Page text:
How does abuse affect health?
Intimate partner violence can take a toll on an individual’s short and long-term physical and mental health. There are certain indicators that are common:
i. Physical/Medical Indicators
- Acute injuries
- Marks, bruises, scars
- Chronic pain, diffuse somatic complaints
- Reproductive system problems
- Gastrointestinal conditions
- Headache, migraine
- Increased health care utilization overall
ii. Psychological Indicators
- Anxiety disorders
- Substance use disorders
- Sleep difficulties
- Suicidal ideation
iii. Treatment/Behavioral Indicators
- Non-compliance with treatment
- “Doctor shopping”
- Pattern of lateness or missed appointments
- Partner insists on being present during exams
- Patient defers to partner’s wishes or opinions
- Patient demonstrates fear, hypervigilance
- Patient gives unlikely explanations for injuries
What can a health care provider do to help patients who might be victims or survivors of intimate partner violence?
“In a study of females killed by abusive partners – In the year before the death, only 4% had accessed domestic violence services. Yet 44% had visited a health care provider.” ~IPV Femicide Study. J. Campbell, et al.
Victims of intimate partner violence are more likely to present for health care than they are to reach out for help from a domestic violence service provider on their own. Health care providers can serve an important role in identifying victims who might not otherwise come forward for help. Providers should incorporate routine screening in their practice. Remember: even if a patient does not disclose abuse, screening for abuse helps a patient see abuse as a health issue and can let them know that help is available. See the Coalition’s resources and the brochure Intimate Partner Violence & Your Patient’s Health for guidance on best practices in screening.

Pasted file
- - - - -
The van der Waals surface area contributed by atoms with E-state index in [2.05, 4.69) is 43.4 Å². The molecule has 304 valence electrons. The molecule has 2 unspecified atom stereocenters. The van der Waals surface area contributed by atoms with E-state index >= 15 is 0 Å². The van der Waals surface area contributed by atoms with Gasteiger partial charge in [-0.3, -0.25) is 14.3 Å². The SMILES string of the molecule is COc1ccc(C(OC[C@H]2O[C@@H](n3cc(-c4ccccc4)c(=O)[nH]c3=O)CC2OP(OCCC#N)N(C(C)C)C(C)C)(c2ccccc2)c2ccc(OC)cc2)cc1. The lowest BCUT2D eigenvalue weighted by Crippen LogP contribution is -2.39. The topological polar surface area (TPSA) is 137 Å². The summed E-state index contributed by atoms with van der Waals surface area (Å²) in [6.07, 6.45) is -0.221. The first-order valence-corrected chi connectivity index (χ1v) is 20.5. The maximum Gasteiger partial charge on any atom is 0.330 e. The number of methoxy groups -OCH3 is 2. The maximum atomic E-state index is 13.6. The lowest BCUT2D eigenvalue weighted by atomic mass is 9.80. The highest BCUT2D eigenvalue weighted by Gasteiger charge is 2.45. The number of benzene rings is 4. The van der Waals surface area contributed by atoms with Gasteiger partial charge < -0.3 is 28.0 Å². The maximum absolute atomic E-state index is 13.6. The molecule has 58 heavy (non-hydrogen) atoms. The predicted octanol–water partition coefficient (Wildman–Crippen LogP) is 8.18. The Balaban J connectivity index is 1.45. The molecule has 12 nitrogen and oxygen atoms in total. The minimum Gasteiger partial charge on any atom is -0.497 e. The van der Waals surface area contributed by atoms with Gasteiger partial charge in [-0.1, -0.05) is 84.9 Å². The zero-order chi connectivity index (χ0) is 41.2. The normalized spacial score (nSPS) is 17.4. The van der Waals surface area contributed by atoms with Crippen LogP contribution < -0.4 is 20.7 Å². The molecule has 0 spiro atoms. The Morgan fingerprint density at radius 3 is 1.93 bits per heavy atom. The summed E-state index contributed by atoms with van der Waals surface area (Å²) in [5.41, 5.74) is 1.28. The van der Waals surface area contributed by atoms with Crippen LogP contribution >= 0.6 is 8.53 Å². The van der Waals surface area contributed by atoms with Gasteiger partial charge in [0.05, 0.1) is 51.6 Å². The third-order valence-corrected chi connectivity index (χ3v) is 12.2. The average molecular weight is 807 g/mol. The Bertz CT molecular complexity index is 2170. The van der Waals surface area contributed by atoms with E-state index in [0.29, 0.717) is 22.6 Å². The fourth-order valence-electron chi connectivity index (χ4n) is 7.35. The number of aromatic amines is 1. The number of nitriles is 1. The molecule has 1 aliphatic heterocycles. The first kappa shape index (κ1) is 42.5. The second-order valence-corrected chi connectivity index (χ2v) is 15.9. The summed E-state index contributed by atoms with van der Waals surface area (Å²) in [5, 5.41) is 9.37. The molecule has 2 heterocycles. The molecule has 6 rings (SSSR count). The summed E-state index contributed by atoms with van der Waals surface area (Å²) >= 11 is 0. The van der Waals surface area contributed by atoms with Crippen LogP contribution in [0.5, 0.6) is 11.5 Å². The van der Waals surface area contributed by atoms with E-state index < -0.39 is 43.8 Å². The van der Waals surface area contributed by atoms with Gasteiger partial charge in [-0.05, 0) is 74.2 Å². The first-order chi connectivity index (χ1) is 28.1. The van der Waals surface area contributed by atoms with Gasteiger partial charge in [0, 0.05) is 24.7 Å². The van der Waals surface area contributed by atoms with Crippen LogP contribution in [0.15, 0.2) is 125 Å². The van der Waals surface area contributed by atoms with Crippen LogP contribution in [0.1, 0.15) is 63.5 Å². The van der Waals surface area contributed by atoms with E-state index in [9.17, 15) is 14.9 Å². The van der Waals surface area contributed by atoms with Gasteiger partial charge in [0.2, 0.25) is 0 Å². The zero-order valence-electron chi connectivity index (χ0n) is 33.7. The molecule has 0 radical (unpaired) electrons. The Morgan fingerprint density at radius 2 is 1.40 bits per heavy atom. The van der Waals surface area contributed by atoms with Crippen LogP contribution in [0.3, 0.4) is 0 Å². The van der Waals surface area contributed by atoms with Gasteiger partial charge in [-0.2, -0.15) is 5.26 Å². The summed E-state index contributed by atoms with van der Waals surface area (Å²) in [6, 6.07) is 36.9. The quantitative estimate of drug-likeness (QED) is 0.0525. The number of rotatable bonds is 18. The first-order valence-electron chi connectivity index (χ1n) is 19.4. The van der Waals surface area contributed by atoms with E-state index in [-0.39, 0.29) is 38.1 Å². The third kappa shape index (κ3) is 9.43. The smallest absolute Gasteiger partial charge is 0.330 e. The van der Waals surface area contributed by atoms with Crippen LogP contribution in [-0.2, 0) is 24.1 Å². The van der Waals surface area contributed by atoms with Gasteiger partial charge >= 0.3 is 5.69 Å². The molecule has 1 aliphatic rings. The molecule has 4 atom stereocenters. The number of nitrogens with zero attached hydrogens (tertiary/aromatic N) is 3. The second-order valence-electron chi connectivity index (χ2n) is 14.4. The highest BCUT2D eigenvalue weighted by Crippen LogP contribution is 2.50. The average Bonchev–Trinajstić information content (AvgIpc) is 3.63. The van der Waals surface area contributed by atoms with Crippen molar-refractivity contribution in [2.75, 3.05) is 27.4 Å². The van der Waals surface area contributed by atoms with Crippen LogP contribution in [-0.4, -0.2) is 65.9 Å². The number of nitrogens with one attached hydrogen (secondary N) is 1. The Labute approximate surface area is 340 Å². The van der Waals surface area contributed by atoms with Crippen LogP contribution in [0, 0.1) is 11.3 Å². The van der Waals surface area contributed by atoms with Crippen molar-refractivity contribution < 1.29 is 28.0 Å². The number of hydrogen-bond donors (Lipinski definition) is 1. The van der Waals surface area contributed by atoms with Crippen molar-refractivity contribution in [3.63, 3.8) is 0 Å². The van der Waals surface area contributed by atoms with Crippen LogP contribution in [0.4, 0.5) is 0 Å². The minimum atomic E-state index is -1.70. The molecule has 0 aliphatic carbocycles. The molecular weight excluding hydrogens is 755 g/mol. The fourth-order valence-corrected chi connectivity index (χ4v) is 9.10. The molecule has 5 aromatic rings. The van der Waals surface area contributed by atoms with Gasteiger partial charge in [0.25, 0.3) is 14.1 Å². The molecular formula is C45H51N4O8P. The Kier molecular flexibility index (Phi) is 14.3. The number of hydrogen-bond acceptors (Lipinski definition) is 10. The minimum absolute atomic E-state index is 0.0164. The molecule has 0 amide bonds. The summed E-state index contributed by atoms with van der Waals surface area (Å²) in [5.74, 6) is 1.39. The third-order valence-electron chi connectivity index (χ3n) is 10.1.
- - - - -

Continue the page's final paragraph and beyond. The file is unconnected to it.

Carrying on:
With many injures, once they heal, it is as if the assault never happened. Medical documentation of abuse is one of the greatest benefits that health care providers can offer for victims and survivors of intimate partner violence. Medical and forensic documentation of injury is often crucial for law enforcement and prosecution. However, victims who chose not to report to law enforcement are particularly aided by having a report of abuse in their own confidential medical record – a record that they can produce at a later time to support a history of abuse. Additionally, having a record of non-acute abuse – or even recording positive screening responses – can aid patients who have been abused. See the Coalition’s resources and the brochure Intimate Partner Violence & Your Patient’s Health for guidance on best practices in proper documentation.
Health care providers treating patients serve an important role in identifying victims who might not otherwise reach out for help. Yet providers may not be well versed in knowing how to assist with safety planning or other victim needs. It is important that health care providers be able to connect patients with local resources and domestic violence service providers to assist in providing advocacy, counseling, shelter and legal help. The Coalition offers many brochures for patients that list help resources.
NOTE: Confidentiality is essential to victims’ safety. All providers should be familiar with confidentiality standards and their jurisdiction’s mandatory reporting requirements. See the Coalition’s brochure on Confidentiality and Mandatory Reporting Requirements in Maryland for guidance on responding to many forms of abuse.
Please visit our Resource section for the complete selection of Maryland Health Care Coalition Against Domestic Violence materials to assist providers and patients.